We evaluated Alzheimer's disease-type neuropathological changes quantitatively as previously described.5 Briefly, we counted the densities of the senile plaques, senile plaques with dystrophic neurites and neurofibrillary tangles in the hippocampus and superior temporal gyrus from the brains of all patients. Ten×100 microscopical fields (field size 2.56 mm2) for senile plaques and dystrophic neurites, and 10×200 microscopical fields (field size 0.64 mm2) for neurofibrillary tangles were examined using specimens treated with methenamine-Bodian stain.

We extracted genomic DNA from the brain with phenol/chloroform. Genomic DNA was amplified by polymerase chain reaction (PCR) using the primer pairs described by Comings et al.4 Counting GT repeats in the 5′ region of the NEP gene was performed with an ALF DNA sequencer II (Pharmacia Biotech). Direct sequence analysis of PCR products of some samples with representative genotypes using ABI PRISM model 310 verified the number of GT repeats (Perkin-Elmer). The apolipoprotein E (ApoE) genotype was also determined.5

The distributions of NEP gene polymorphism in patients with Alzheimer's disease and non-demented subjected were examined by χ2 test. The same analysis was performed in the subgroups divided by ApoE ε4 status. The correlations between NEP gene polymorphism and the densities of the senile plaques, dystrophic neurites, and neurofibrillary tangles in the hippocampus and superior temporal gyrus in the brains from patients with Alzheimer's disease and non-demented patients, and ages at onset and durations of illness in Alzheimer's disease were examined by Kruskal-Wallis test. We used five sets of data, NEP genotype, NEP allele, longer allele, shorter allele, and the sum of GT repeats of two alleles as NEP gene polymorphism to classify our samples. Statistical significance was defined as two tailed probabilities of <0.01. All analyses were performed using the computer software StatView J-4.5 (Abacus Concepts).

The genotypic and allelic frequencies of the NEP gene in Alzheimer's disease and non-demented patients are shown in table 1. Five types of alleles, which represent 19–23 GT repeats and nine genotypes, were found in our samples. There were no significant differences in the frequency of NEP genotypes between Alzheimer's disease and non-demented in the total patients (table 1), ApoE ε4 carriers or non-ApoE ε4 carriers (data not shown). The densities of the senile plaques, dystrophic neurites, and neurofibrillary tangles in the hippocampus and superior temporal gyrus in the total cases, and ages at onset and durations of illness in Alzheimer's disease divided by NEP genotype are shown in table 2. The NEP genotype was not associated with the densities of the senile plaques, dystrophic neurites, or neurofibrillary tangles in the hippocampus or superior temporal gyrus. The NEP genotype also did not influence Alzheimer's disease-type neuropathological changes even when we divided the total cases into the subgroups with or without Alzheimer's disease. There was no correlation between NEP genotype and ages at onset or durations of illness. The results remained non-significant when we performed similar analysis using the other types of NEP polymorphism such as longer allele, shorter allele, and the number of sum of GT repeats of two alleles to classify our samples. The genotype, longer allele, shorter allele, or the number of sum of GT repeats of two alleles were not associated with the genotype or allele of the ApoE ε4 (data not shown). The ApoE ε4 allele was significantly associated with Alzheimer's disease (p=0.0001).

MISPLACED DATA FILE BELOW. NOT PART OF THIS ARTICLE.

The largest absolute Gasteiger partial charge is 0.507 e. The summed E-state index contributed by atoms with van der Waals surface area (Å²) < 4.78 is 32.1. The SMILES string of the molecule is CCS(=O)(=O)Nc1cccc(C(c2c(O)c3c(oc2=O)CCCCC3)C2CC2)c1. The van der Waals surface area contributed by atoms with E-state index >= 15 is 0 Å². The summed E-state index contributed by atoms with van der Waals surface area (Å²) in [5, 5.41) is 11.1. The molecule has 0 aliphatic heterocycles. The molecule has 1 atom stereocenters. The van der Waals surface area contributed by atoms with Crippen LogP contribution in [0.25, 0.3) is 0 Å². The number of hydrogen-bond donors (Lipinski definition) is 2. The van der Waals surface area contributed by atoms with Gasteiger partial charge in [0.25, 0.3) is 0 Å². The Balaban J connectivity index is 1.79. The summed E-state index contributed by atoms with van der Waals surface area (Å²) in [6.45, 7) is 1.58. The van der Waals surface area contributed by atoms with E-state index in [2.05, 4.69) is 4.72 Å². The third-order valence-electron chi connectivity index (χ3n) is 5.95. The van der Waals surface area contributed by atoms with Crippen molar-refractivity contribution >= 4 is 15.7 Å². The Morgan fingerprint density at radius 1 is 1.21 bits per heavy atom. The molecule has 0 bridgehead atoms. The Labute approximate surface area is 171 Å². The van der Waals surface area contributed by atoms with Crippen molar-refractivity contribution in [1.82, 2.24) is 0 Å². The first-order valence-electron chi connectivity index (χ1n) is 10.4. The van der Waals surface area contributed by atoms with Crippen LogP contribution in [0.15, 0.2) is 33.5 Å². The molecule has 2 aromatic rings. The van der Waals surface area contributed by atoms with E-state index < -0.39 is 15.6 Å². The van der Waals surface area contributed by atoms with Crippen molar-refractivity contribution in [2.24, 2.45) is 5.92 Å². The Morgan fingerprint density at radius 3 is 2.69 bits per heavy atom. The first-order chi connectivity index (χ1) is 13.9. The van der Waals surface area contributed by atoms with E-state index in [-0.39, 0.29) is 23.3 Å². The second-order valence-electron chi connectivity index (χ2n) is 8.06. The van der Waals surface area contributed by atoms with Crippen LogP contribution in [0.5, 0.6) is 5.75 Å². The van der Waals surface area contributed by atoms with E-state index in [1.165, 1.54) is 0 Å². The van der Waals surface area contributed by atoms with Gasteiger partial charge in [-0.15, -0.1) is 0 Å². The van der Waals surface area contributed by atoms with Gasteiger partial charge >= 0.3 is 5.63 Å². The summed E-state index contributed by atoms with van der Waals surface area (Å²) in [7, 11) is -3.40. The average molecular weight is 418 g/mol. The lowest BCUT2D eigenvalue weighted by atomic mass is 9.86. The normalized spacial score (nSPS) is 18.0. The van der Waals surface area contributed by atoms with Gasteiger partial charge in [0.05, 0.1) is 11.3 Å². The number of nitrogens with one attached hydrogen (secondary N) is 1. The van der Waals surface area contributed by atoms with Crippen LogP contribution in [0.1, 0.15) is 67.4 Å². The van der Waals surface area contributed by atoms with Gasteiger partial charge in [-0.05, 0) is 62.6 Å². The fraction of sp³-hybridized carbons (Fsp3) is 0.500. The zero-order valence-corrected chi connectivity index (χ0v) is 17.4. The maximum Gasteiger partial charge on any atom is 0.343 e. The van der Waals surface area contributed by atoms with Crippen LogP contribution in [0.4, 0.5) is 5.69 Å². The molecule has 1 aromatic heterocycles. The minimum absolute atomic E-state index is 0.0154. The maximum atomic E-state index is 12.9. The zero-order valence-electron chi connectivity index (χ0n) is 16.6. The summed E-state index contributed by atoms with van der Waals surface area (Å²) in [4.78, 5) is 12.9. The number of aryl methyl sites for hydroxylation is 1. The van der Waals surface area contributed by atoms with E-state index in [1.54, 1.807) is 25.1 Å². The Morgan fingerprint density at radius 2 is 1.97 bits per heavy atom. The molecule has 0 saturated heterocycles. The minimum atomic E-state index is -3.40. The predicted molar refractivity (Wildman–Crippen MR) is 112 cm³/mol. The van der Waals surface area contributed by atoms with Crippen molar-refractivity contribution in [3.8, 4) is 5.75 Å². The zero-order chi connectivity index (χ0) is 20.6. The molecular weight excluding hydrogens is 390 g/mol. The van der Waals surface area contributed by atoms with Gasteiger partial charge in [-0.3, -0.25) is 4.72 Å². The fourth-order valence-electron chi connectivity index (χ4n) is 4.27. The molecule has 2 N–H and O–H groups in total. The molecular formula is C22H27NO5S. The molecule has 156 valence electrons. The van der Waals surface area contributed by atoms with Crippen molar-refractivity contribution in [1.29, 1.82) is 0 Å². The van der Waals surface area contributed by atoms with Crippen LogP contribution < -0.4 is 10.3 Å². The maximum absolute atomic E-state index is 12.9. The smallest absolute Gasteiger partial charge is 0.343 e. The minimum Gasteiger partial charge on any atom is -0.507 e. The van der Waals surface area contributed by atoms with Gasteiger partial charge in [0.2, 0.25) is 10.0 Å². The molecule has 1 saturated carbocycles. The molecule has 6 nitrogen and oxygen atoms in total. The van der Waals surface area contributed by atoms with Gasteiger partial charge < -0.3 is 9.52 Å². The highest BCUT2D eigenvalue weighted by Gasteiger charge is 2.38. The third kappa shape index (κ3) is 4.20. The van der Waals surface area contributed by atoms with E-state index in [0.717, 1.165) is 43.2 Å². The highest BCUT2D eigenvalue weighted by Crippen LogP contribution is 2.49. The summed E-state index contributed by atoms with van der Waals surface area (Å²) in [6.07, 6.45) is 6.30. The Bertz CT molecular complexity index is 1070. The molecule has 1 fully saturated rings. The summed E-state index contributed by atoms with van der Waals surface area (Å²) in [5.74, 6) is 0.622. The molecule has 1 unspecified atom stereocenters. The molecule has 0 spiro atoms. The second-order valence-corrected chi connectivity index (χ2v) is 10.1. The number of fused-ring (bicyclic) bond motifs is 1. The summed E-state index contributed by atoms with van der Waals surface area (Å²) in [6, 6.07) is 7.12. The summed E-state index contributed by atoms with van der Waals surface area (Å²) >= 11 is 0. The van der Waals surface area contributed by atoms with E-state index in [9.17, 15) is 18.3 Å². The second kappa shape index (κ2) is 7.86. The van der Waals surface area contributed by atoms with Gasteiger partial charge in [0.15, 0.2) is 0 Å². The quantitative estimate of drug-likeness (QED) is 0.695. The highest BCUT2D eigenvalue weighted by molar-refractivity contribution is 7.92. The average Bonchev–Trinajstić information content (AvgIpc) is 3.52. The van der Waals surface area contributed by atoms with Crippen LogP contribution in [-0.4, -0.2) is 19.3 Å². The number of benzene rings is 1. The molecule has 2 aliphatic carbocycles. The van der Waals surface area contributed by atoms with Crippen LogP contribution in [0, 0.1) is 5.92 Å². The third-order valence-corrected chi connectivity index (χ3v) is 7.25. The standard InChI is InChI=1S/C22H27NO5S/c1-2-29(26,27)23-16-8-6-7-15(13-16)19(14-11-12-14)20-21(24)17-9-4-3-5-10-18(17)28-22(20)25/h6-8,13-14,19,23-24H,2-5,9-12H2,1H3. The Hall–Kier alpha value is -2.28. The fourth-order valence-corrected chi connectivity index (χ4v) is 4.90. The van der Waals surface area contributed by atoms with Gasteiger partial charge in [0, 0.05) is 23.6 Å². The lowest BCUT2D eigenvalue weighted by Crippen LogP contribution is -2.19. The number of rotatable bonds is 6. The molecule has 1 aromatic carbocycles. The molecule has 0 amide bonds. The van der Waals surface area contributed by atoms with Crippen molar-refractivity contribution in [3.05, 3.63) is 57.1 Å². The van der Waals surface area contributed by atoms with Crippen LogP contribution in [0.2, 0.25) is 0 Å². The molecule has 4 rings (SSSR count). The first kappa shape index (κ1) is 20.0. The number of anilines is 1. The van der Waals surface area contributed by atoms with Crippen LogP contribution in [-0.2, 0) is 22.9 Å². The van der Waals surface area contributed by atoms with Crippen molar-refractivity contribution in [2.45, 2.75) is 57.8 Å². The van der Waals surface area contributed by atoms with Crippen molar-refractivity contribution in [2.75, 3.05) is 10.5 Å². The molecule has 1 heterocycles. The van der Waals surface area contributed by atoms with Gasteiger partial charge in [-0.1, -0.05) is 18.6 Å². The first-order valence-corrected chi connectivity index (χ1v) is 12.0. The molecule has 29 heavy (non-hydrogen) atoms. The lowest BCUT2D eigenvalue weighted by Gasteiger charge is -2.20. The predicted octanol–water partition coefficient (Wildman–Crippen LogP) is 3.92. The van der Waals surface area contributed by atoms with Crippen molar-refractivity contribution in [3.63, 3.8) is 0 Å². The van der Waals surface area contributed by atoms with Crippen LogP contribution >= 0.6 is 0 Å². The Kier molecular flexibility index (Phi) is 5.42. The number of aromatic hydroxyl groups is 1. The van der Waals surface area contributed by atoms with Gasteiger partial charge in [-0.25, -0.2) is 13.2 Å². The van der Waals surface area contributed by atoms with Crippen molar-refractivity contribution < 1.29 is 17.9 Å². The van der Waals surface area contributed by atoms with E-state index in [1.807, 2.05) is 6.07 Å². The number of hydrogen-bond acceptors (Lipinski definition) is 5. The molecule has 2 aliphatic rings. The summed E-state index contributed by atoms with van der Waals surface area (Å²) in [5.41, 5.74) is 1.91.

Table 1

Distributions of NEP polymorphism in patients with Alzheimer's disease (AD) and non-demented patients

Table 2

NEP genotype and the densities of SPs, NPs, and NFTs in the hippocampus and superior temporal gyrus, ages at onset and durations of illness in Alzheimer's disease

To our knowledge, this is the first study to examine the genetic relation between a catabolic enzyme of Aβ and sporadic Alzheimer's disease. Although the present study does not demonstrate association of NEP with the development of Alzheimer's disease or Alzheimer's-type neuropathological changes, we suppose that the investigation of the catabolic system of Aβ is important for four reasons. Firstly, it links to elucidation of the mechanism of accumulation of Aβ. As NEP is thought to be a main peptidase which accounts for the degradation of Aβ in the brain,1 it is necessary to examine the influence of the NEP gene on the severity of the senile plaques and dystrophic neurites to search for a role of clearance of Aβ in the deposition of Aβ. Secondly, this research contributes in clarifying a role for senile plaques and dystrophic neurites in the development of Alzheimer's disease. Thirdly, the detection of key molecules in the degradation of Aβ might directly lead to the treatment of Alzheimer's disease. Fourthly, recent analyses disclosed that families with late onset Alzheimer's disease are linked to genetic markers near the insulin degrading enzyme gene, which is thought to be one of the catabolic enzyms of Aβ.6 Genes of the degradating enzymes of Aβ such as the NEP gene still remain potential risk factors for sporadic Alzheimer's disease. The examination of other polymorphisms in the NEP gene or multivariate analysis taking in the related gene except ApoE which modifies the processing of Aβ might detect potential correlation of the NEP gene with Alzheimer's disease.

Acknowledgments

The study was supported in part by a Health Science Research Grant (to MY) from the Ministry of Health and Welfare, Japan and grants in aid for scientific research (to HM and MY) from the Ministry of Education, Science, Sports, and Culture, and (to NS) from the Japan Society for the Promotion of Science, Japan.